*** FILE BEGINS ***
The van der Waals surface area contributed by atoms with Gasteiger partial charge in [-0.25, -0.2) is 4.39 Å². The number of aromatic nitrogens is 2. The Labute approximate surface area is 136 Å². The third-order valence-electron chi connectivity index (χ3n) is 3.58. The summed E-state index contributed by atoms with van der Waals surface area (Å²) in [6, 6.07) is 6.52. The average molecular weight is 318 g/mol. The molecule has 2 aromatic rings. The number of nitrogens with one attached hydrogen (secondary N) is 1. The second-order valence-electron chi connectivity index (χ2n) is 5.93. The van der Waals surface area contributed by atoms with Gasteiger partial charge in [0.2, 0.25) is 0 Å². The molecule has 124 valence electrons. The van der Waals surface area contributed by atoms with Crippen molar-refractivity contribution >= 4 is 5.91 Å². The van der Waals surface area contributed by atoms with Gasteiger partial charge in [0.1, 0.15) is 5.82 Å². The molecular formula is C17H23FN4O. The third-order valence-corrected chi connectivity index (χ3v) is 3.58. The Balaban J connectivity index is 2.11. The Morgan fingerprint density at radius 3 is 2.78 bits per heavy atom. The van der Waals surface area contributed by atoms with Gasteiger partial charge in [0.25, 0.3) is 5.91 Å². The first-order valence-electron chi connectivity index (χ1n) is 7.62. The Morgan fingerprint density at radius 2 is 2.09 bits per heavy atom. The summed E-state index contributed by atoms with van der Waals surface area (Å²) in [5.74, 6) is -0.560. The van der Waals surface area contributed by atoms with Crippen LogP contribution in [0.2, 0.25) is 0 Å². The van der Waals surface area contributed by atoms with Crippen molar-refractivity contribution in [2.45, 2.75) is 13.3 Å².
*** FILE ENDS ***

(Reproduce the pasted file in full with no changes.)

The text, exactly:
The van der Waals surface area contributed by atoms with Gasteiger partial charge in [-0.25, -0.2) is 4.39 Å². The number of aromatic nitrogens is 2. The Labute approximate surface area is 136 Å². The third-order valence-electron chi connectivity index (χ3n) is 3.58. The summed E-state index contributed by atoms with van der Waals surface area (Å²) in [6, 6.07) is 6.52. The average molecular weight is 318 g/mol. The molecule has 2 aromatic rings. The number of nitrogens with one attached hydrogen (secondary N) is 1. The second-order valence-electron chi connectivity index (χ2n) is 5.93. The van der Waals surface area contributed by atoms with Gasteiger partial charge in [0.2, 0.25) is 0 Å². The molecule has 124 valence electrons. The van der Waals surface area contributed by atoms with Crippen molar-refractivity contribution >= 4 is 5.91 Å². The van der Waals surface area contributed by atoms with Gasteiger partial charge in [0.1, 0.15) is 5.82 Å². The molecular formula is C17H23FN4O. The third-order valence-corrected chi connectivity index (χ3v) is 3.58. The Balaban J connectivity index is 2.11. The Morgan fingerprint density at radius 3 is 2.78 bits per heavy atom. The van der Waals surface area contributed by atoms with Gasteiger partial charge in [0.25, 0.3) is 5.91 Å². The first-order valence-electron chi connectivity index (χ1n) is 7.62. The Morgan fingerprint density at radius 2 is 2.09 bits per heavy atom. The summed E-state index contributed by atoms with van der Waals surface area (Å²) in [5.74, 6) is -0.560. The van der Waals surface area contributed by atoms with Crippen LogP contribution in [0.2, 0.25) is 0 Å². The van der Waals surface area contributed by atoms with Crippen molar-refractivity contribution in [2.45, 2.75) is 13.3 Å².